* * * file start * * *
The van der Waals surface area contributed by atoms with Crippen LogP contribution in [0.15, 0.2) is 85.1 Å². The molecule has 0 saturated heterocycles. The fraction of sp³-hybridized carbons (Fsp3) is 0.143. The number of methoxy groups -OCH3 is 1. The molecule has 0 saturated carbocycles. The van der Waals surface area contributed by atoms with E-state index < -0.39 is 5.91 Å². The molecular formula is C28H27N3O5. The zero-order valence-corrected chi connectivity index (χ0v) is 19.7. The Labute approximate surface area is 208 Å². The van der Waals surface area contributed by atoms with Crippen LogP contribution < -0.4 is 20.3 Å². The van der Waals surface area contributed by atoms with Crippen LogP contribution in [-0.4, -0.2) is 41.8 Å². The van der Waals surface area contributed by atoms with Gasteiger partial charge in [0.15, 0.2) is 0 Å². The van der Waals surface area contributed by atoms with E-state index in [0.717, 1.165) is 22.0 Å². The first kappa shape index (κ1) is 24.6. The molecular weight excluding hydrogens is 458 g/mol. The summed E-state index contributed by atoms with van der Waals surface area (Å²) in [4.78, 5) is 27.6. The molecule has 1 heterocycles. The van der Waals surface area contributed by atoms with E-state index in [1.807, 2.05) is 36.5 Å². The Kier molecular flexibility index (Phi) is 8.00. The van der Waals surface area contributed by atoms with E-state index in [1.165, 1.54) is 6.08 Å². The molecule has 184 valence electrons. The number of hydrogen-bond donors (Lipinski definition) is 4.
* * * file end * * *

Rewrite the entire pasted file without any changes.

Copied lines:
The van der Waals surface area contributed by atoms with Crippen LogP contribution in [0.15, 0.2) is 85.1 Å². The molecule has 0 saturated heterocycles. The fraction of sp³-hybridized carbons (Fsp3) is 0.143. The number of methoxy groups -OCH3 is 1. The molecule has 0 saturated carbocycles. The van der Waals surface area contributed by atoms with E-state index < -0.39 is 5.91 Å². The molecular formula is C28H27N3O5. The zero-order valence-corrected chi connectivity index (χ0v) is 19.7. The Labute approximate surface area is 208 Å². The van der Waals surface area contributed by atoms with Crippen LogP contribution < -0.4 is 20.3 Å². The van der Waals surface area contributed by atoms with Crippen LogP contribution in [-0.4, -0.2) is 41.8 Å². The van der Waals surface area contributed by atoms with Gasteiger partial charge in [0.15, 0.2) is 0 Å². The van der Waals surface area contributed by atoms with E-state index in [0.717, 1.165) is 22.0 Å². The first kappa shape index (κ1) is 24.6. The molecular weight excluding hydrogens is 458 g/mol. The summed E-state index contributed by atoms with van der Waals surface area (Å²) in [4.78, 5) is 27.6. The molecule has 1 heterocycles. The van der Waals surface area contributed by atoms with E-state index in [1.807, 2.05) is 36.5 Å². The Kier molecular flexibility index (Phi) is 8.00. The van der Waals surface area contributed by atoms with E-state index in [1.165, 1.54) is 6.08 Å². The molecule has 184 valence electrons. The number of hydrogen-bond donors (Lipinski definition) is 4.